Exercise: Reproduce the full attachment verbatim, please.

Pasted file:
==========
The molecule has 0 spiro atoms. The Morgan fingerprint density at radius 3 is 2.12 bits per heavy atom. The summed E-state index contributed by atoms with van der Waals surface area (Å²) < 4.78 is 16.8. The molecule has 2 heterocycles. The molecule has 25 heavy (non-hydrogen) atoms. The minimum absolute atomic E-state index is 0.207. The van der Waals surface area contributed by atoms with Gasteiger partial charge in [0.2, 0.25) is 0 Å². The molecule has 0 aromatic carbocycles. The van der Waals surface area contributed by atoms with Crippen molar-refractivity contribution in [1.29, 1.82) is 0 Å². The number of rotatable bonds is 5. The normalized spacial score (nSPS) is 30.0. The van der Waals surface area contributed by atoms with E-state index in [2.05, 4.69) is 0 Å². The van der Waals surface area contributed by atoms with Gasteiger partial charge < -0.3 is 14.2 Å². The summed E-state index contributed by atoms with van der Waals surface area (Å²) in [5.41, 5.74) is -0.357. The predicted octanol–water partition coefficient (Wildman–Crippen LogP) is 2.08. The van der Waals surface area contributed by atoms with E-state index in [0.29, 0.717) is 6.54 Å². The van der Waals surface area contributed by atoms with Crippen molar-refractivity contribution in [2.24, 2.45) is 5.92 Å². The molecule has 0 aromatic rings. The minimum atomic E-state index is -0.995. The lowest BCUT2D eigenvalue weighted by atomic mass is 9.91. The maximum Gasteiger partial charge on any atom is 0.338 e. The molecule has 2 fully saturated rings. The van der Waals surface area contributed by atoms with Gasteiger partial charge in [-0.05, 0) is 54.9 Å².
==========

The molecule has 0 spiro atoms. The Morgan fingerprint density at radius 3 is 2.12 bits per heavy atom. The summed E-state index contributed by atoms with van der Waals surface area (Å²) < 4.78 is 16.8. The molecule has 2 heterocycles. The molecule has 25 heavy (non-hydrogen) atoms. The minimum absolute atomic E-state index is 0.207. The van der Waals surface area contributed by atoms with Gasteiger partial charge in [0.2, 0.25) is 0 Å². The molecule has 0 aromatic carbocycles. The van der Waals surface area contributed by atoms with Crippen molar-refractivity contribution in [1.29, 1.82) is 0 Å². The number of rotatable bonds is 5. The normalized spacial score (nSPS) is 30.0. The van der Waals surface area contributed by atoms with E-state index in [2.05, 4.69) is 0 Å². The van der Waals surface area contributed by atoms with Gasteiger partial charge < -0.3 is 14.2 Å². The summed E-state index contributed by atoms with van der Waals surface area (Å²) in [5.41, 5.74) is -0.357. The predicted octanol–water partition coefficient (Wildman–Crippen LogP) is 2.08. The van der Waals surface area contributed by atoms with E-state index in [0.29, 0.717) is 6.54 Å². The van der Waals surface area contributed by atoms with Crippen molar-refractivity contribution in [2.24, 2.45) is 5.92 Å². The molecule has 0 aromatic rings. The minimum atomic E-state index is -0.995. The lowest BCUT2D eigenvalue weighted by atomic mass is 9.91. The maximum Gasteiger partial charge on any atom is 0.338 e. The molecule has 2 fully saturated rings. The van der Waals surface area contributed by atoms with Gasteiger partial charge in [-0.05, 0) is 54.9 Å².